Okeil: The Human Rights Council is facing political balances and politicization of some issues
Mennatallah Bakr: Since its establishment in 2006, no Arab country has ever assumed the presidency of the Human Rights Council
issued Maat for Peace, Development and Human Rights (Egypt) a new report entitled"Fiji ... The first Pacific island nation to win the presidency of the United Nations Human Rights Council."The report addressed the attitudes of the three countries that ran for the Human Rights Council's presidency (Fiji - Uzbekistan - Bahrain) to the council’s mechanisms, whether contractual and non-contractual committees, the universal periodic review mechanism, and the special procedures. Besides, it determined the extent of the countries' cooperation with the Human Rights Council and their attitudes towards the implementation of the voluntary pledges they made since they obtained membership in the council.
The report showed that on January 15, 2021, Fiji became the first Pacific island nation to win the presidency of the United Nations Human Rights Council, beating Bahrain and Uzbekistan in a secret ballot that resolved a tense deadlock over the selection. The vote was called after an impasse that meant the Council, the only intergovernmental global body to promote and protect human rights worldwide, began meetings this week leaderless for the first time in its 15-year history. The presidency rotates geographically with each region typically making a selection by consensus but members of the Asia Pacific group could not agree, forcing the first-ever secret ballot in the Council. Fiji’s Nazahat Shameen Khan, a British-educated former High Court judge, won with 29 votes versus 14 for Bahrain and 4 for Uzbekistan. Delegates voted one-by-one due to the COVID-19 measures.
The report indicated that since the establishment of the Human Rights Council in 2006, the elected president used to be unanimously chosen by the members of the regional group alternating for the presidency. Since its establishment, 15 presidents have assumed the presidency of the HRC, but for the first time, 2021 witnessed competition among three members of the regional group of countries of Asia and the Pacific (the State of Fiji - the State of Bahrain - the State of Uzbekistan). The competition for the presidency was among “the first Arab country running for the presidency of the Human Rights Council, the first country from the Pacific running for the same position and a new member state to the Human Rights Council. This unprecedented situation, coupled with the global health crisis imposed by the Covid-19 pandemic, has suspended the election of the presidency and paved the way for the introduction of new procedures concerning the presidential elections such as the direct secret ballot. The report added that the decision to resort to elections by direct secret ballot was not an easy one, and the Council had to hold several organizational sessions to discuss the taken decision and the adopted procedures.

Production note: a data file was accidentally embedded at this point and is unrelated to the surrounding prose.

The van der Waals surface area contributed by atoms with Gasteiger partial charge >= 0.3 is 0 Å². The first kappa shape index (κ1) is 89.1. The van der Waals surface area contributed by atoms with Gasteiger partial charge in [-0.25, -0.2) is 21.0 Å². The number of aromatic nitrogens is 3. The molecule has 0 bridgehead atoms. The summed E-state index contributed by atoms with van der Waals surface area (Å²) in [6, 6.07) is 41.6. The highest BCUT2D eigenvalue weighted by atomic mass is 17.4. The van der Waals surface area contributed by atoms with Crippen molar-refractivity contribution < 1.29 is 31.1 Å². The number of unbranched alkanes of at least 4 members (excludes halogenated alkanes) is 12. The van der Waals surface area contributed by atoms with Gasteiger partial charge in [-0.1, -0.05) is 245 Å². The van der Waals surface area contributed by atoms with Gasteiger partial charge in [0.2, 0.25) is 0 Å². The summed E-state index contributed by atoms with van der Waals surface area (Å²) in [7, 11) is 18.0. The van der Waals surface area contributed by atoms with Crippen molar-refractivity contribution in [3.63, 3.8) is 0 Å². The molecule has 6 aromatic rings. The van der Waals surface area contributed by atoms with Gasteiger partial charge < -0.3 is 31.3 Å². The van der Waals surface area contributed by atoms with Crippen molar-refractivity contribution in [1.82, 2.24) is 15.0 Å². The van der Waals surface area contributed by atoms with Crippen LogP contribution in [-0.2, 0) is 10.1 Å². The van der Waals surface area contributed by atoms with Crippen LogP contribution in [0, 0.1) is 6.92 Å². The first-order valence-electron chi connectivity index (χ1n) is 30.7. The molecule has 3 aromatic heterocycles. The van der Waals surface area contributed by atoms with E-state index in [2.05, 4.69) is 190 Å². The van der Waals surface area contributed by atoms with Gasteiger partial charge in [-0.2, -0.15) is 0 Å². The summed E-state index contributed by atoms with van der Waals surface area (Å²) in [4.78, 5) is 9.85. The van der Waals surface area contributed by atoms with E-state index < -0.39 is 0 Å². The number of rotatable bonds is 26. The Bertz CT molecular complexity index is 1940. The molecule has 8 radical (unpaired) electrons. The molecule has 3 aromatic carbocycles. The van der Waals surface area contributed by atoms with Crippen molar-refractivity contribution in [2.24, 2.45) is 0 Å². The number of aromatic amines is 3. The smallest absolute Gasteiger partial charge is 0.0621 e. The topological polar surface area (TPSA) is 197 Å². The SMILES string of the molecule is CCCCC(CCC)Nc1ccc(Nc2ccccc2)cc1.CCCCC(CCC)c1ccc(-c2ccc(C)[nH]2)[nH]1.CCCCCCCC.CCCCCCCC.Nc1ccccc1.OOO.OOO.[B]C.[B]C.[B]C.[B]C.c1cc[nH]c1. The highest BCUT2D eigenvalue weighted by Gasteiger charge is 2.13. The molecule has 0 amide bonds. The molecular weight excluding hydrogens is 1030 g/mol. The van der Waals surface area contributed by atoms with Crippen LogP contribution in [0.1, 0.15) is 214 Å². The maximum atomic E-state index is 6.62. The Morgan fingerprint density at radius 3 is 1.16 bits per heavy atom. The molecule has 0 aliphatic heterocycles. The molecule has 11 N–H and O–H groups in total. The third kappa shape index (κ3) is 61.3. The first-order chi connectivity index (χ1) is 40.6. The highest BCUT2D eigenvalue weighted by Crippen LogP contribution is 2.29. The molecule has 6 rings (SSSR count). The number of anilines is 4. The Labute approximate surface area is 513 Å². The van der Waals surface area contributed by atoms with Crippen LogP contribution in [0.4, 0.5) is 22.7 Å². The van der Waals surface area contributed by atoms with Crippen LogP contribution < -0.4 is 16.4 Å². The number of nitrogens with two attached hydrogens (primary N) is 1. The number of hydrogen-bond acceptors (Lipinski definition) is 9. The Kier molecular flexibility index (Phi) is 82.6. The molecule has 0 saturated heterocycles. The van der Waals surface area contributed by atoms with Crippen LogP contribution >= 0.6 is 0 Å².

Having monitored and analyzed the attitudes of the three countries competing for the presidency of the HRC towards the cooperation with the UN mechanisms for the protection of human rights and the extent of their commitment to implement their obligations established under international conventions and treaties, the report concluded that there is a lack of cooperation with the UN mechanisms, and asserted that running for the presidency of the HRC imposes upon states the responsibility for a rapid transition towards improving the human rights situation, respecting international charters and legitimacy, as well as fulfilling the commitments and pledges they make.
For his part, Ayman Okeil, President of Maat, said that the Human Rights Council is the internationally responsible body for supporting the promotion and protection of all human rights in all parts of the world. The Council also has the capacity to discuss all thematic issues and situations of human rights and to make recommendations on them. Therefore, the future electoral process must be in line with the principles stipulated in General Assembly Resolution 60/251 and the Institution Building-Package of the Council, which includes transparency, non-politicization as well as the promotion and protection of human rights. The president of the council must embody these values, adhere to the minimum standards stipulated in the General Assembly Resolution 60/251, which requires members to adhere to the highest standards in the promotion and protection of human rights and to cooperate fully and in good faith with the Council and its mechanisms. Consequently, the council chair must demonstrate commitment to standing up to reprisals and to have a history of supporting cooperation with council mechanisms.
For her part, Mennatallah Bakr, Director of the International Mechanisms for the Protection of Human Rights at Maat for Peace, added that Maat looks forward to the concrete and practical commitment of all countries to their pledges and obligations, and wishes that they would improve the human rights conditions, and support the Council's initiatives that consider and promote human rights, away from political disputes and selective policies, and establish binding mechanisms on countries to guarantee effective protection of human rights.
Ms. Bakr pointed out that since its establishment in 2006, no Arab country has ever assumed the presidency of the HRC. Therefore, she continued, we look forward to the effective participation of these countries and hope that they would chair the council in the years to come. Bakr concluded that this wish may come true if only the Arab countries improved the human rights situation, and showed good cooperation with international human rights mechanisms.